CROSS Safety Report
Defects found in previously repaired bridge
This report is over 2 years old
While carrying out strengthening work on a bridge, there was concern that by removing the non-structural encasement, alternative load paths had been removed.
Key Learning Outcomes
For construction professionals and designers:
Be aware that even on well managed structures, there is the possibility that historic repairs can hide historic defects which may need to be investigated
Before carrying out any intrusive investigation on a structure, where the principle structural elements are hidden, it can be good practice to carry out a risk assessment based on the possible structural condition if the opening up could impact load paths
Find out more about the Full Report
The Full Report below has been submitted to CROSS and describes the reporter’s experience. The text has been edited for clarity and to ensure anonymity and confidentiality by removing any identifiable details. If you would like to know more about our secure reporting process or submit a report yourself, please visit the reporting to CROSS-UK page.
A reporter was involved in the inspection and assessment of a concrete encased steel bridge structure constructed between the wars. The structure concerned was over a railway. Generally, the structure was in good condition although there was evidence of historic repairs. It was assumed that as a piece of managed infrastructure, these repairs were carried out by competent people.
The reporter had full historic details of the construction and so opening up was limited to accessible parts. It was mainly intended to validate the historic information, provide a limited number of confirmatory material samples, and give an indication of the condition of the encased steelwork.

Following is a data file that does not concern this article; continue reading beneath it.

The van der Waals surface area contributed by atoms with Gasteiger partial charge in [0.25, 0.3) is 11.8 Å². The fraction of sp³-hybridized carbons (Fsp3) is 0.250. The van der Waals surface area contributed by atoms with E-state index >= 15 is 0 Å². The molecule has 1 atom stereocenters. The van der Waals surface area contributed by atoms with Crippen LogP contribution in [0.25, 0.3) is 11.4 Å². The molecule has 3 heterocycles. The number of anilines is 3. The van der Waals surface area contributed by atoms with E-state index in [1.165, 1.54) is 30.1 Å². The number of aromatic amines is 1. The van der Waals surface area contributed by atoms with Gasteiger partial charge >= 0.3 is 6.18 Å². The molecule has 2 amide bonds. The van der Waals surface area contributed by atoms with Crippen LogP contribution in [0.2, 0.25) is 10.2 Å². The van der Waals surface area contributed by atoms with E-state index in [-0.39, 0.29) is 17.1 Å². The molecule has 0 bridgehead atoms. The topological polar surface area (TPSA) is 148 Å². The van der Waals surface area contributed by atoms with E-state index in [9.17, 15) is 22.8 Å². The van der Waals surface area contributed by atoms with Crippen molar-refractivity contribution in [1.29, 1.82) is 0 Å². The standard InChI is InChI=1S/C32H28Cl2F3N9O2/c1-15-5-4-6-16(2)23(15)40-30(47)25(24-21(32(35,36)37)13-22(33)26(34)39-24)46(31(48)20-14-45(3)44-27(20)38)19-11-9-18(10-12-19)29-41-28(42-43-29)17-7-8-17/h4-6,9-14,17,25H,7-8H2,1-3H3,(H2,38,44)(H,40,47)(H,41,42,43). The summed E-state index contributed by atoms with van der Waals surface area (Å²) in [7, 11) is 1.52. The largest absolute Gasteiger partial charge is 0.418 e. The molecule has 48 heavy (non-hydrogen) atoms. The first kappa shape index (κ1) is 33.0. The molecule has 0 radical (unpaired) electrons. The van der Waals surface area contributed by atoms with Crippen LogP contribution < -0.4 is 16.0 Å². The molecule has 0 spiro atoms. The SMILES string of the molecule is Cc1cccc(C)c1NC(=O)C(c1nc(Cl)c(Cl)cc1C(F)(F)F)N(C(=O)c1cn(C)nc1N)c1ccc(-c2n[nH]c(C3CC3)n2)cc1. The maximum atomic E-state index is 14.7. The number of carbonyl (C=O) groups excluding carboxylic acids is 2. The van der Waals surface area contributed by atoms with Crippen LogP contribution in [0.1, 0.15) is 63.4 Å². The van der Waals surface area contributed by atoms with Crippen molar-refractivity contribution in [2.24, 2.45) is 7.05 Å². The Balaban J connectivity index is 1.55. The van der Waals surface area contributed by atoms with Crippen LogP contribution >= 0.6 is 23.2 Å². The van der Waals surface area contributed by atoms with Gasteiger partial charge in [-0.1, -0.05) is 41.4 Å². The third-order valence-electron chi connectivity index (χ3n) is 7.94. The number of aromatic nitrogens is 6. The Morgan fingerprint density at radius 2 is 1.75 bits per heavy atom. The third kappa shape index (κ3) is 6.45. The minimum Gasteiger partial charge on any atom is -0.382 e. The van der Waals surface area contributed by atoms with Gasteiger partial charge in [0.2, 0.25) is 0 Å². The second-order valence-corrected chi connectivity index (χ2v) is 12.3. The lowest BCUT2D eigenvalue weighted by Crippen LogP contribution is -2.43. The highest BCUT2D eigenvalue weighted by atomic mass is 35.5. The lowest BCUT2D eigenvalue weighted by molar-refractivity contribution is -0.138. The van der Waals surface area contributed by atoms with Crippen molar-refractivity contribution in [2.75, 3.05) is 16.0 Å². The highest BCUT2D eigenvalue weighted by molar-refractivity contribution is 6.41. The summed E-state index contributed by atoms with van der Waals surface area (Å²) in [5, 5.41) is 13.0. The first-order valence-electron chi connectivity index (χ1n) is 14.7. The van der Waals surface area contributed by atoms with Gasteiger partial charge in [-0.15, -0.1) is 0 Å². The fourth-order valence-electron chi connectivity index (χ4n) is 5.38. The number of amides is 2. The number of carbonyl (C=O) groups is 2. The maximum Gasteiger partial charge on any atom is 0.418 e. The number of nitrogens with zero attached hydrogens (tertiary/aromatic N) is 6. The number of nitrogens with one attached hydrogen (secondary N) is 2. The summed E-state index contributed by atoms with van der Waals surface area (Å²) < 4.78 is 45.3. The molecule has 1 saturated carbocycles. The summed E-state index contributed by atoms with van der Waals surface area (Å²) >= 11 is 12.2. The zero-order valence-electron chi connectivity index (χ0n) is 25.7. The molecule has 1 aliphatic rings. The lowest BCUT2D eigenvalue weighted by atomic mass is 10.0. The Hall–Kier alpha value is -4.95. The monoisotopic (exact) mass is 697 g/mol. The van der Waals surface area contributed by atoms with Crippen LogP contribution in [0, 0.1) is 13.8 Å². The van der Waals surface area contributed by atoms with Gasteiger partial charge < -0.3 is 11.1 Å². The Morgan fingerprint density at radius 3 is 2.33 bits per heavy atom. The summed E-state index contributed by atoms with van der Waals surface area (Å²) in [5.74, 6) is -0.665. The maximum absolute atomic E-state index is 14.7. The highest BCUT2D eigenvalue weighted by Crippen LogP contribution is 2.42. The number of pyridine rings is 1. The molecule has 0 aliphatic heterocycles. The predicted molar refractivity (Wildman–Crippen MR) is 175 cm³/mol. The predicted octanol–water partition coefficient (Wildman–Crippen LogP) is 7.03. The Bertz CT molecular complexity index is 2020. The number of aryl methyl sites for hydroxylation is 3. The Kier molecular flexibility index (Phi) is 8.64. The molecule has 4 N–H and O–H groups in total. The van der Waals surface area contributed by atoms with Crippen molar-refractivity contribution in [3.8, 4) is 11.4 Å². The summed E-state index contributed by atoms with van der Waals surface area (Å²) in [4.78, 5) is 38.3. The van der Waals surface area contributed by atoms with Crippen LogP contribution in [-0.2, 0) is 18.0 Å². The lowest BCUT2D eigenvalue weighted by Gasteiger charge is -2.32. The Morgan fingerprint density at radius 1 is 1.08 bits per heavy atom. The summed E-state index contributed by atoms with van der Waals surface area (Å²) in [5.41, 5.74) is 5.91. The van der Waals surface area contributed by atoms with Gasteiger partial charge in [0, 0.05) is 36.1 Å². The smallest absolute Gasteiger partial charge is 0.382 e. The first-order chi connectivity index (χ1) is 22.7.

This opening up confirmed the historic data and showed the steel to be in reasonable condition.
The subsequent structural assessment showed a limited number of areas where the structure was under strength to current loading standards and strengthening works were developed.
The work was to be carried out piecemeal in short night-time periods while the trains were not running. On breaking out of the non-structural concrete encasement to carry out the strengthening, a significant section loss was found at one location. This also occurred at a second location previously repaired, indicating the underlying cause of the previous damage had not been addressed.
On breaking out of the non-structural concrete encasement to carry out the strengthening, a significant section loss was found at one location
There was concern that by removing the non-structural encasement, alternative load paths had been removed and work was stopped. Load restrictions were put in place whilst temporary works were designed and installed.
Submit a report
Your report will make a difference. It will help to create positive change and improve safety.
Our secure and confidential safety reporting system gives professionals the opportunity to share their experiences to help others.
No feedback has yet been published for this page.
Expert Panel Comments
Expert Panels comment on the reports we receive. They use their experience to help you understand what can be learned from the reports. If you would like to know more, please visit the CROSS-UK Expert Panels page.
Even on an apparently well managed structures, the possibility that historic repairs hide historic defects should be investigated. Before carrying out any intrusive investigation on a structure, where the principle structural elements are hidden, a risk assessment based on the possible structural condition is required if the opening up could impact load paths.
In addition to addressing safety issues, the risk assessment should be seen as an opportunity to discuss the cost benefit to the client of investing in mitigation measures, even if they are never required, where commercial consequences are high.